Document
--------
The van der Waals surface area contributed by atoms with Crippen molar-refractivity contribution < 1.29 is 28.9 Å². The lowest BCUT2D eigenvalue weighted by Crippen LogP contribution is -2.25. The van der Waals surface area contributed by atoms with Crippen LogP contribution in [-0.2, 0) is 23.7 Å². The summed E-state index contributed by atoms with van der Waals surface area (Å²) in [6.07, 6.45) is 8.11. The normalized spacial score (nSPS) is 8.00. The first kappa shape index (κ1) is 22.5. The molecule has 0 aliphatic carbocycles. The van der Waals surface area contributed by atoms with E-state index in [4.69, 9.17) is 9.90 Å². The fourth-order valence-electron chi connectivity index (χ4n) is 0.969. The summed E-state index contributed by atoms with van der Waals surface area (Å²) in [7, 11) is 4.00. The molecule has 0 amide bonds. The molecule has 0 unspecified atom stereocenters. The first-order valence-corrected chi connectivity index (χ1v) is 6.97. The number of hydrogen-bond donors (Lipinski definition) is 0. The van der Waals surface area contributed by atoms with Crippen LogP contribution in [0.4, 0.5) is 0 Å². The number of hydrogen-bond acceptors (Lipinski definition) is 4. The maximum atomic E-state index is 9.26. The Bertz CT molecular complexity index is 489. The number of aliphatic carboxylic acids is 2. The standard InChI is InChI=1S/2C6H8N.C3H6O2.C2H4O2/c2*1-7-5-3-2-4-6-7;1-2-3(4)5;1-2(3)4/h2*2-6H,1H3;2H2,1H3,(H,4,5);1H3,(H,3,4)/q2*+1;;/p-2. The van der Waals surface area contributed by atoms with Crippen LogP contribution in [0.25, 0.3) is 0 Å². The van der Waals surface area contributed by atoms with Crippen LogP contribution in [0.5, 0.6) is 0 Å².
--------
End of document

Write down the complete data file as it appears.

The van der Waals surface area contributed by atoms with Crippen molar-refractivity contribution < 1.29 is 28.9 Å². The lowest BCUT2D eigenvalue weighted by Crippen LogP contribution is -2.25. The van der Waals surface area contributed by atoms with Crippen LogP contribution in [-0.2, 0) is 23.7 Å². The summed E-state index contributed by atoms with van der Waals surface area (Å²) in [6.07, 6.45) is 8.11. The normalized spacial score (nSPS) is 8.00. The first kappa shape index (κ1) is 22.5. The molecule has 0 aliphatic carbocycles. The van der Waals surface area contributed by atoms with E-state index in [4.69, 9.17) is 9.90 Å². The fourth-order valence-electron chi connectivity index (χ4n) is 0.969. The summed E-state index contributed by atoms with van der Waals surface area (Å²) in [7, 11) is 4.00. The molecule has 0 amide bonds. The molecule has 0 unspecified atom stereocenters. The first-order valence-corrected chi connectivity index (χ1v) is 6.97. The number of hydrogen-bond donors (Lipinski definition) is 0. The van der Waals surface area contributed by atoms with Crippen LogP contribution in [0.4, 0.5) is 0 Å². The number of hydrogen-bond acceptors (Lipinski definition) is 4. The maximum atomic E-state index is 9.26. The Bertz CT molecular complexity index is 489. The number of aliphatic carboxylic acids is 2. The standard InChI is InChI=1S/2C6H8N.C3H6O2.C2H4O2/c2*1-7-5-3-2-4-6-7;1-2-3(4)5;1-2(3)4/h2*2-6H,1H3;2H2,1H3,(H,4,5);1H3,(H,3,4)/q2*+1;;/p-2. The van der Waals surface area contributed by atoms with Crippen LogP contribution in [0.25, 0.3) is 0 Å². The van der Waals surface area contributed by atoms with Crippen LogP contribution in [0.5, 0.6) is 0 Å².